The iconic castles from Outlander
The popular series is based on the international bestselling novel series by Diana Gabaldon, spanning romance, science fiction, history and adventure.
Outlander follows the story of Claire Randall, a married combat nurse from 1945 who is mysteriously swept back in time to 1743, where she is thrown into an unknown world where her life is threatened.
When she is forced to marry Jamie, a chivalrous and romantic young Scottish warrior, a passionate affair is ignited that tears Claire’s heart between two vastly different men in two irreconcilable lives.
Historic Scotland owns some of the famous destinations used in the television series.
The biggest ‘star’ is the 14th century Doune Castle, built for the Regent Albany, which is the stand-in for the fictional Castle Leoch.
Its most striking feature is the 100ft high gatehouse which includes the splendid Duke’s Hall with its musicians’ gallery, double fireplace and carved oak screen.
The views include looking down on the fast-flowing River Teith and out towards the Menteith Hills and Ben Lomond.
It is not the first time Doune Castle has been featured on screen, and also in words.
It has appeared in several literary works, including the 17th-century ballad The Bonny Earl of Murray, which relates the murder of James Stewart, the second Earl of Moray, by the Earl of Huntly, in 1592.
In Sir Walter Scott’s first novel, Waverley (1814), the protagonist Edward Waverley is brought to Doune Castle by the Jacobites.
Scott’s romantic novel describes the “gloomy yet picturesque structure”, with its “half-ruined turrets”.
The castle was used as a location in the 1952 historical film Ivanhoe which featured Robert Taylor and Elizabeth Taylor.
The BBC adaptation of Ivanhoe in 1996 also featured Doune as a location.
The castle was used as the set for Winterfell in the TV series Game of Thrones (2011–present), an adaptation of the a Song of Ice and Fire series of novels by George RR Martin.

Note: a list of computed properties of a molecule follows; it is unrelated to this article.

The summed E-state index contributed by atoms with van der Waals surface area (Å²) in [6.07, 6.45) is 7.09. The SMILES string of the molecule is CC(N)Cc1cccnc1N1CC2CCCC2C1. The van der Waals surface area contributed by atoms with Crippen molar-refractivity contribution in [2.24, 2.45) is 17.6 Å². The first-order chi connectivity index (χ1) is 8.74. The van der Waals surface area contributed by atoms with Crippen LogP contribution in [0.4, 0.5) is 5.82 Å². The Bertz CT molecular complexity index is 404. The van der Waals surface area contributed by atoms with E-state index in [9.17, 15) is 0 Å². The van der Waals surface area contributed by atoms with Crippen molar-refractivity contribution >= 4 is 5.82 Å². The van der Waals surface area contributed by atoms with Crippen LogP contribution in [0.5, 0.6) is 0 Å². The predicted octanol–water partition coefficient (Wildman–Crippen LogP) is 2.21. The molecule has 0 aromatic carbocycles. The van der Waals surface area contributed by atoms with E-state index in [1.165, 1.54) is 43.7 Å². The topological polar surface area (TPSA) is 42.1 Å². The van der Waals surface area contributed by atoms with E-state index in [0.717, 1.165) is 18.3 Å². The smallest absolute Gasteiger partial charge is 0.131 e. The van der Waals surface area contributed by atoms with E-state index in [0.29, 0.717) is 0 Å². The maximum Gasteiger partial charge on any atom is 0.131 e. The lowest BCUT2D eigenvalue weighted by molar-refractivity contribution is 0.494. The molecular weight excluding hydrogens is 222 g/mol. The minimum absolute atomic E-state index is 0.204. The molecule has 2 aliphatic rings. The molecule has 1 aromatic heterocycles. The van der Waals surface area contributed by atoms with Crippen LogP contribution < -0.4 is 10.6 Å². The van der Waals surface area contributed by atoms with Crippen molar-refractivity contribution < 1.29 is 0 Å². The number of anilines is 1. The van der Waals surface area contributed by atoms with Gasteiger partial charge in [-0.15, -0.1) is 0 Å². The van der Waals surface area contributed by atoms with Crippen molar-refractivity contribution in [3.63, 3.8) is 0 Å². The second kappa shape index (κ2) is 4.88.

Scenes in Monty Python and the Holy Grail also feature Doune.
Meanwhile, ship-shaped Blackness Castle, which stood in for Fort William in series one, was built in the 15th century by one of Scotland’s most powerful families, the Crichtons.
It was never destined to be a peaceful lordly residence, but played a trole as garrison fortress and state prison. The castle stands looking out over the Firth of Forth.
Linlithgow Palace was used as the prison corridors and entrances in episode 15 of Outlander.
Located just 20 miles from Edinburgh, it was the birthplace of Mary Queen of Scots and was a welcome stopping place for the royal family when travelling between Edinburgh Castle and Stirling Castle.
It is set beside the spectacular surroundings of Linlithgow Loch and Peel and boasts an elaborate fountain.
Aberdeour Castle on the Fife coast was once the luxurious Renaissance home and gardens of Regent Morton, at the time Scotland’s most powerful man.
Aberdour was originally built as a fortified residence in the 1100s, making it one of the oldest stone castles in Scotland.